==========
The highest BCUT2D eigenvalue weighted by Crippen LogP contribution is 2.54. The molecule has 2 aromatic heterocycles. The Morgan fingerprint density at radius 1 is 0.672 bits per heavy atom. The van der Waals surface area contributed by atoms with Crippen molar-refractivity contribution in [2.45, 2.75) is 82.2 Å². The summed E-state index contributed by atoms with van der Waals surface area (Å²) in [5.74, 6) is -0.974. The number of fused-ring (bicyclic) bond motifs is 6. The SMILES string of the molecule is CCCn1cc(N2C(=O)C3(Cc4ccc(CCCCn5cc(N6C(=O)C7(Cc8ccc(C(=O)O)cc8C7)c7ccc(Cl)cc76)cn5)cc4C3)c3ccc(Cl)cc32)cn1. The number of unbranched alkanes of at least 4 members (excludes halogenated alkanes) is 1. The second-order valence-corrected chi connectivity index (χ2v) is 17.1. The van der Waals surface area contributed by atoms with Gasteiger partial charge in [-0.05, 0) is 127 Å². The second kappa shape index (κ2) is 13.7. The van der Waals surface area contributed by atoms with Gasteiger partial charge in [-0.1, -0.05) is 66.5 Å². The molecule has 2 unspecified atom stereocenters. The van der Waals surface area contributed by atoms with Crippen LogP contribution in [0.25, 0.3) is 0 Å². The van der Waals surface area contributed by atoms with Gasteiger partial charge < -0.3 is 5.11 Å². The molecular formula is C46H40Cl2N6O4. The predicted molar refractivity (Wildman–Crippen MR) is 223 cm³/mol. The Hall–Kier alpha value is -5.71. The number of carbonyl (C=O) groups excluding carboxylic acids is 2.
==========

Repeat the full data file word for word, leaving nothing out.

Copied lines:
The highest BCUT2D eigenvalue weighted by Crippen LogP contribution is 2.54. The molecule has 2 aromatic heterocycles. The Morgan fingerprint density at radius 1 is 0.672 bits per heavy atom. The van der Waals surface area contributed by atoms with Crippen molar-refractivity contribution in [2.45, 2.75) is 82.2 Å². The summed E-state index contributed by atoms with van der Waals surface area (Å²) in [5.74, 6) is -0.974. The number of fused-ring (bicyclic) bond motifs is 6. The SMILES string of the molecule is CCCn1cc(N2C(=O)C3(Cc4ccc(CCCCn5cc(N6C(=O)C7(Cc8ccc(C(=O)O)cc8C7)c7ccc(Cl)cc76)cn5)cc4C3)c3ccc(Cl)cc32)cn1. The number of unbranched alkanes of at least 4 members (excludes halogenated alkanes) is 1. The second-order valence-corrected chi connectivity index (χ2v) is 17.1. The van der Waals surface area contributed by atoms with Gasteiger partial charge in [-0.05, 0) is 127 Å². The second kappa shape index (κ2) is 13.7. The van der Waals surface area contributed by atoms with Gasteiger partial charge in [-0.1, -0.05) is 66.5 Å². The molecule has 2 unspecified atom stereocenters. The van der Waals surface area contributed by atoms with Crippen LogP contribution in [0.25, 0.3) is 0 Å². The van der Waals surface area contributed by atoms with Gasteiger partial charge < -0.3 is 5.11 Å². The molecular formula is C46H40Cl2N6O4. The predicted molar refractivity (Wildman–Crippen MR) is 223 cm³/mol. The Hall–Kier alpha value is -5.71. The number of carbonyl (C=O) groups excluding carboxylic acids is 2.